With the dominant players being banks, the major regulator is the Bank of Israel which regulates the banking activities; including those associated with long term investments. Major development milestones in the area include the increase entrance of non-banking institutions offering long-term savings services which has resulted in increased competition and better savings rates for the general population (Aizescu, 2012). This is opposed to the monopolistic run banking sector in which the dominant players determine the rates and face little-to-no competition. In 2004, the number of contractual saving institutions’ saving portfolios rose 7% in comparison to the previous year indicating increased savings by the general Israeli population (FIEO, 2011). However, this could also imply a shift from the banking sector in favor of contractual savings institutions.
- Recent Developments and Forecast Challenges
In addition to this, there was a decrease in investments directed towards government bonds as purchase of private bonds and stocks increased. In light of the changes currently characterizing the money and capital markets, the major forecast challenges lies in the weak cooperation between the supervisory bodies and the respective institutions (FIEO, 2011). This in turn makes regulation tedious and establishment of the relevant information for the forecast difficult (Inter-ministerial committee report, 2004).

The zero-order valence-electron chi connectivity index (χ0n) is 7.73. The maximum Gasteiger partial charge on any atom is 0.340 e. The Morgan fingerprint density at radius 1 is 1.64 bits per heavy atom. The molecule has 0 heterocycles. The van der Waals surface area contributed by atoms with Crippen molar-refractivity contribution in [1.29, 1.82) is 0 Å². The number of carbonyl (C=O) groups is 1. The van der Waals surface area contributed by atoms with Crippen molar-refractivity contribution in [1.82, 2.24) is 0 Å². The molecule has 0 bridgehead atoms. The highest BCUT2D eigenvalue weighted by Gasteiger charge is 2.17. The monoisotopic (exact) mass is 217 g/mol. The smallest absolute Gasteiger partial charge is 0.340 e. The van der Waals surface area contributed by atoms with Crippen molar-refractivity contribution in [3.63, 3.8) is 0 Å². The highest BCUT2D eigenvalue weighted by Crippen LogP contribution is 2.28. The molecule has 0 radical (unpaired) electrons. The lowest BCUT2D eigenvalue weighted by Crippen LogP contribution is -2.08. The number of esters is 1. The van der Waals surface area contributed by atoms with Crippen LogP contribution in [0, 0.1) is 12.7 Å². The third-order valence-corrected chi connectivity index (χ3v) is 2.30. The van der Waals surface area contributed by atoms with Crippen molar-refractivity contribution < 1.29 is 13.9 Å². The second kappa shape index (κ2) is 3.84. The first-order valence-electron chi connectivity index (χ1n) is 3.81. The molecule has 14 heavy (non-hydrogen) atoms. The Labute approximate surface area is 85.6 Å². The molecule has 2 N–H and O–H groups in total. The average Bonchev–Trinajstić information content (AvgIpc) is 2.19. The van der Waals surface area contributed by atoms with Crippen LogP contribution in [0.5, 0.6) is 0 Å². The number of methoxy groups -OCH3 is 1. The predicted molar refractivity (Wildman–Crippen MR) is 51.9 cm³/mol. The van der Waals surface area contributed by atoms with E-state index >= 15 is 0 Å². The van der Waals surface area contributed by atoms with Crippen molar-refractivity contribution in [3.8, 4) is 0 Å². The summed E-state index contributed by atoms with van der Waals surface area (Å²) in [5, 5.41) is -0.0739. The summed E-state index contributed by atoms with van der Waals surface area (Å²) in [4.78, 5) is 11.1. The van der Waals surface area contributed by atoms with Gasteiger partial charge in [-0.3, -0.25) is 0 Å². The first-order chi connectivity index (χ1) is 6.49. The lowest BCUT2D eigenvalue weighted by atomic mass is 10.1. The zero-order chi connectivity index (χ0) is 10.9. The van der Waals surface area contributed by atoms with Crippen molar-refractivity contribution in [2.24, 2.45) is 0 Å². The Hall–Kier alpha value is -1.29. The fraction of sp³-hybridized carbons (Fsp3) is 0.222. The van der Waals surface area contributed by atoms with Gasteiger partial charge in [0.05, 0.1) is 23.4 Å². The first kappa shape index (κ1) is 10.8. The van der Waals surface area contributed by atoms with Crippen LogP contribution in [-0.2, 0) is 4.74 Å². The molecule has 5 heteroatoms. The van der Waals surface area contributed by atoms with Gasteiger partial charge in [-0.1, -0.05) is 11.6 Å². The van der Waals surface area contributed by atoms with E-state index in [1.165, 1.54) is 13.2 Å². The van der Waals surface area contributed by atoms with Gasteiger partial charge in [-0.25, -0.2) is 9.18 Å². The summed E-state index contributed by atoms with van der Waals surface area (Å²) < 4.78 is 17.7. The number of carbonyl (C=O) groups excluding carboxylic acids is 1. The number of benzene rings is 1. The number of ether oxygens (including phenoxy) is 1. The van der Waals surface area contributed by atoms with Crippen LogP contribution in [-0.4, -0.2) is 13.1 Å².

- Securities Market
- Scope, Securities Distribution and Recent Developments
The securities market in Israel is controlled by the Israel Securities Authority in accordance to the Securities Law of 1968. The Israel Securities Authority distributes issued securities based on real profits. This is achieved the profit test which is carried out to determine a company’s cash flow. In the past few years, the ISA has implemented a series of policies to ensure effective regulation of the securities market. A major portion of these changes were implemented in 2012 (FIEO, 2011). The regulatory initiatives were implemented with the aim of increasing investor protection, reinforcing gatekeepers, preserving public trust and improving disclosure by companies. All the changes implemented were in line with the Israel Securities Authority Roadmap also published in 2012. Most of the changes currently being implemented on a yearly basis are based on the Israel Securities Authority Roadmap.